If you've ever sought to get seriously rich from stocks, then you've owned a tweener.

Neither an up-and-coming superstar nor a dominant veteran, tweeners are poised precariously in between. They're not as hot as they once were, and they're vulnerable both to young upstarts and old stalwarts. But they've honed their skills enough to remain a force to be reckoned with.

The stock market has plenty of tweeners. They'll either create billion-dollar fortunes as they come to dominate industries, as Cisco and Microsoft have, or they'll be destroyed in the process, as Gateway almost was. That's the problem -- investing in tweeners can be dangerous and exceptionally profitable. By picking his winners well, David Gardner produced nine years of 20% average returns hunting for misunderstood multibaggers in the making. His team at Motley Fool Rule Breakers continues the tradition today.

Let's have the list
You, too, can join in the effort, thanks to Motley Fool CAPS. Each week, we'll use the database to find three-star stocks that are expected to boost earnings by at least 15% annually over the next five years. Here are the latest condenders:


CAPS Rating (out of 5)

5-Year Growth Estimate




Qualcomm (NASDAQ:QCOM)



Panera Bread (NASDAQ:PNRA)



Urban Outfitters (NASDAQ:URBN)



Automatic Data Processing (NYSE:ADP)



Sources: Motley Fool CAPS, Yahoo! Finance.

Bear in mind that this isn't a list of recommendations -- merely candidates for further research.

At first, I was tempted to go with Google. The would-be ad king I've playfully referred to as DoubleGoo now has the go-ahead from the Feds to combine with DoubleClick. The deal will boost its already massive lead over Yahoo! (NASDAQ:YHOO) and others in search ads and online video -- the latter thanks to the underpaid rabble-rousers at YouTube.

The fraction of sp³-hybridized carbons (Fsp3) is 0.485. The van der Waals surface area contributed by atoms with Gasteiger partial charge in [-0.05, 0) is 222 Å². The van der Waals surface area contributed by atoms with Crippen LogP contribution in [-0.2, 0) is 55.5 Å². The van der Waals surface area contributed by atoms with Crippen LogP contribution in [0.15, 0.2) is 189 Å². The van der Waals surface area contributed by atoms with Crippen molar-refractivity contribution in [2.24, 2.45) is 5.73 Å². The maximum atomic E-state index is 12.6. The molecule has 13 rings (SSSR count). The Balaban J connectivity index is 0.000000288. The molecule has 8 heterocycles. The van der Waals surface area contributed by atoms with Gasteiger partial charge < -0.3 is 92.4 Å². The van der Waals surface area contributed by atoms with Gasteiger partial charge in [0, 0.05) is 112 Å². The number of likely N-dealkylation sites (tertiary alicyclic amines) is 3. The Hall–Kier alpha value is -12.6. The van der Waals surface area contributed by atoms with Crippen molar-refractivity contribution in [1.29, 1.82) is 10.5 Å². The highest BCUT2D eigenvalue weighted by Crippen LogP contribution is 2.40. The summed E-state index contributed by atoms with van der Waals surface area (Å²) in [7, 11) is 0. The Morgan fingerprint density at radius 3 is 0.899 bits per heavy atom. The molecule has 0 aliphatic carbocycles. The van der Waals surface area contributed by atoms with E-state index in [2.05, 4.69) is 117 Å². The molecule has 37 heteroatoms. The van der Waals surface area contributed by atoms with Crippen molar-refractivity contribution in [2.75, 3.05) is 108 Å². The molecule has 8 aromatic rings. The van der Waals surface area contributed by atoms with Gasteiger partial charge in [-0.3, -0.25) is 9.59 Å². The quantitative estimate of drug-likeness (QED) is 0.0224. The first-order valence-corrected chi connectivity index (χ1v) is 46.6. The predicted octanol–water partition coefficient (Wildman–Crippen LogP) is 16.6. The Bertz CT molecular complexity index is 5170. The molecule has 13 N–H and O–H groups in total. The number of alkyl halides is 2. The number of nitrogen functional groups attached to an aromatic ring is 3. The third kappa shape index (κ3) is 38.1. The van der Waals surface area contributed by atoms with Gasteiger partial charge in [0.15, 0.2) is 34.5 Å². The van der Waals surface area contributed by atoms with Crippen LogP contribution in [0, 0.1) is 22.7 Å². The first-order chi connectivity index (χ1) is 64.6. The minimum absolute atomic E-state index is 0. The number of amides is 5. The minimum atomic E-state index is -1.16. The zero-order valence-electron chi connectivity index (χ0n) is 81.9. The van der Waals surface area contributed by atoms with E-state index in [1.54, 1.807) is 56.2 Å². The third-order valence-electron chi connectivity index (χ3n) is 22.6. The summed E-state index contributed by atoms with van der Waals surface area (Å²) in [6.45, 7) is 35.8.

Yet this could be just the beginning. With roughly $15 billion in trailing revenue, Google controls less than 3% of the $600 billion to $800 billion in annual global advertising dollars. Want to bet it's going to stay that way?

Not fresh, but not stale, either
I wouldn't. But Google doesn't offer much of a bargain, either. Along with the Big G comes the Big V: volatility.

That's the risk you take when investing in high-growth stocks. The good news? The Big V can also bring you the Big P, as in profits, if you have the guts to buy on dips. That's the idea my Foolish colleague Bill Barker has for Panera Bread, a fast-casual restaurateur that was once considered the next Starbucks.

Those days have come and gone, I think. But Bill still sees a value in Panera. Here's how he put recently it in re-recommending the stock to subscribers of Motley Fool Hidden Gems Pay Dirt:

[Panera] has the historical high returns on capital that make aggressive expansion rational, and a sterling balance sheet and solid free cash flow mean it's not dependent on the markets to raise the capital to fund that growth.

And growth it does have. Analysts expect Panera to expand its bottom line by almost 20% a year over the next five, resulting in what I consider to be a very reasonable 1.01 PEG ratio.

But that's my take. What would you do? Would you buy Panera Bread at today's prices? Let us know by signing up for CAPS now. It's 100% free to participate.

See you back here next week for five more top tweeners. Happy New Year!

How great is growth? More than 10 stocks in the market-beating Rule Breakers portfolio have at least doubled. Discover all of their identities with a 30-day guest pass to the service. There's no obligation to subscribe.

Microsoft is an Inside Value pick. Starbucks and Yahoo! are Stock Advisor selections. Panera Bread is a Hidden Gems Pay Dirt recommendation.

Fool contributor Tim Beyers, ranked 10,827 out of more than 79,000 participants in CAPS, writes regularly for Rule Breakers. Tim didn't own shares in any of the companies mentioned in this article at the time of publication. Click here for Tim's portfolio and here for his latest blog commentary. The Motley Fool's disclosure policy prefers a little less conversation and a little more action.